The LCO also established an Ad Hoc project Advisory Group whose members are listed on page iii. The group met regularly from December 2009 onwards and meetings or telephone calls with individual members were common. The diverse views they brought forward were extremely valuable to the LCO in its efforts to make recommendations that took into account a broad array of perspectives. The Advisory Group also contributed to the project by facilitating discussions between their connections and the LCO.   

This Final Report was prepared on the basis of feedback to the Interim Report which was circulated broadly to the judiciary, lawyers, paralegals, government officials and the public for consultation and comment and on additional research subsequently undertaken. It was approved by the LCO’s Board of Governors on August 11, 2011. 

 

B.    A Word on the Scope of the Project

This Final Report does not purport to deal with all of the issues that could possibly be addressed in the modernization and reform of the POA. Entire law reform reports could be drafted on several of the discrete Parts of the Act, and a substantive analysis of each is well beyond the scope of this project. Moreover, a very technical review of many of the current POA sections was recently undertaken in 2009 by the Ministry of the Attorney General’s Provincial Offences Act Streamlining Review. With its Municipal Partners, the Ministry agreed to explore ways to streamline POA proceedings. A Working Group was established to consider proposals to simplify procedures, reduce demand for court resources, enhance fine enforcement and improve service to the public. Input from others on these issues was sought through the distribution of a consultation paper.[8] The Working Group made over 60 specific and detailed recommendations to the Attorney General, and many have already been implemented by the Good Government Act, 2009 which made amendments to the POA and Municipal Act, 2001.[9] Therefore, to avoid a duplication of efforts or the potential for competing recommendations, we were of the view that the LCO project not focus on detailed procedural reforms to the POA.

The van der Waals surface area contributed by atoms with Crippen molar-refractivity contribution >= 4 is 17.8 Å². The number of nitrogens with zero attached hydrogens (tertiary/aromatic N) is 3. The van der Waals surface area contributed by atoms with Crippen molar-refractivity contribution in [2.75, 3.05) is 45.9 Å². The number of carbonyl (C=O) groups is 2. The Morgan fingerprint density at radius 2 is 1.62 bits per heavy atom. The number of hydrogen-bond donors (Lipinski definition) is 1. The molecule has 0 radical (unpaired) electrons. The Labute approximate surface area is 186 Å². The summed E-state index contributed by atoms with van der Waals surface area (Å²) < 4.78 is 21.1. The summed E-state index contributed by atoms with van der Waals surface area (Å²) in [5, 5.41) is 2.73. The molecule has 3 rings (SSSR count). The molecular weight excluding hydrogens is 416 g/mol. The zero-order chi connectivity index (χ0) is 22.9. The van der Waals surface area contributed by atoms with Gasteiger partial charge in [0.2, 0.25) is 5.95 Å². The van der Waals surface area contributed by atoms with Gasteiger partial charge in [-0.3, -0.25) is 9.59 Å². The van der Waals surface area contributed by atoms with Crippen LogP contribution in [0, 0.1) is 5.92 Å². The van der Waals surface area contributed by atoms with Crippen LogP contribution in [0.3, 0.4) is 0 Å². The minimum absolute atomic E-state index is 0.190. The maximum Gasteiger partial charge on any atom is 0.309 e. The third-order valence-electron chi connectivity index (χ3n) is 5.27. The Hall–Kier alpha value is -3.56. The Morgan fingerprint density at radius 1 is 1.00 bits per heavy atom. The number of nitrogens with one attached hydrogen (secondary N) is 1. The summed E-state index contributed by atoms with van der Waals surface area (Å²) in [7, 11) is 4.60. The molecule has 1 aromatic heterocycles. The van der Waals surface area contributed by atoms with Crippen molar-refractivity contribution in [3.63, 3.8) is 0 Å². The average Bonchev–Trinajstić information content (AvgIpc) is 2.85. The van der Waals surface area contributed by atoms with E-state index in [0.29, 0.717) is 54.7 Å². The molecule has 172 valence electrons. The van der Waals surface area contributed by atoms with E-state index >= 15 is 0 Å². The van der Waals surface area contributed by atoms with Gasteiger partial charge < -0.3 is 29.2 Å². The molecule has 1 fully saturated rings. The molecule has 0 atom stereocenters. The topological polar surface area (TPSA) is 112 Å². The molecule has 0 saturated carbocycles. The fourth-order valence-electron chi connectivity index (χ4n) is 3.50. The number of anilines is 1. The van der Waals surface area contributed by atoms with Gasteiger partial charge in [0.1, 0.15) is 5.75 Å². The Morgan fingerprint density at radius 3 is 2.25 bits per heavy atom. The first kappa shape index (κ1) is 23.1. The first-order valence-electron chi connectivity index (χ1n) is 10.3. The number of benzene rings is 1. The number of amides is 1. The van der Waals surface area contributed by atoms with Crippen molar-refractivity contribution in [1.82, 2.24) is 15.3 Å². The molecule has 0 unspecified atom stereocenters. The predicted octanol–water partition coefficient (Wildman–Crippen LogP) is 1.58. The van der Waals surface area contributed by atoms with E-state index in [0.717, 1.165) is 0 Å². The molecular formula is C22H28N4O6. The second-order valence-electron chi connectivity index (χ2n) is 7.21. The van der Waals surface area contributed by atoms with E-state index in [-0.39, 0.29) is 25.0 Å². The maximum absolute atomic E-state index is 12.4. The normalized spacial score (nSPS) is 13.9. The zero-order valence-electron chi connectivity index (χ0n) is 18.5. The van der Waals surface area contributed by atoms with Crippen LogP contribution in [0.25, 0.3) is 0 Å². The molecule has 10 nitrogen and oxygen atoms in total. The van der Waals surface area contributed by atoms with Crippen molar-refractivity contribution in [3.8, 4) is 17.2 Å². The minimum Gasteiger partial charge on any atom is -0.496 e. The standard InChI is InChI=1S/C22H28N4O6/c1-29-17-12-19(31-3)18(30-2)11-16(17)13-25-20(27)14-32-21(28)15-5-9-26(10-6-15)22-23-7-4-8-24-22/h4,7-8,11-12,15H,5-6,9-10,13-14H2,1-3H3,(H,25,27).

Instead, the LCO project considered structural improvements, the establishment of an overall framework for an improved provincial offences system, alternative monetary penalties, sentencing and other specific recommendations that were not the subject of the detailed Provincial Offences Act Streamlining Review. Our objective was to establish a new framework for the POA that will bring greater clarity of process to and improved accessibility by the average Ontarian, while promoting a simple, fair and efficient procedure for the adjudication of provincial offences. In Section II.B, we describe a framework for the modernization and reform of the POA (“the POA Reform Framework”) and then in subsequent sections address a handful of specific issues that were brought to the LCO’s attention. A major objective of the POA Reform Framework is to serve as a set of guiding principles to tackle additional reform areas that are not dealt with in this Report. The LCO believes the POA Reform Framework and the issue-specific recommendations significantly contribute to building a roadmap for POA reform that will modernize it today and make it a responsive and functional statutory instrument for the future.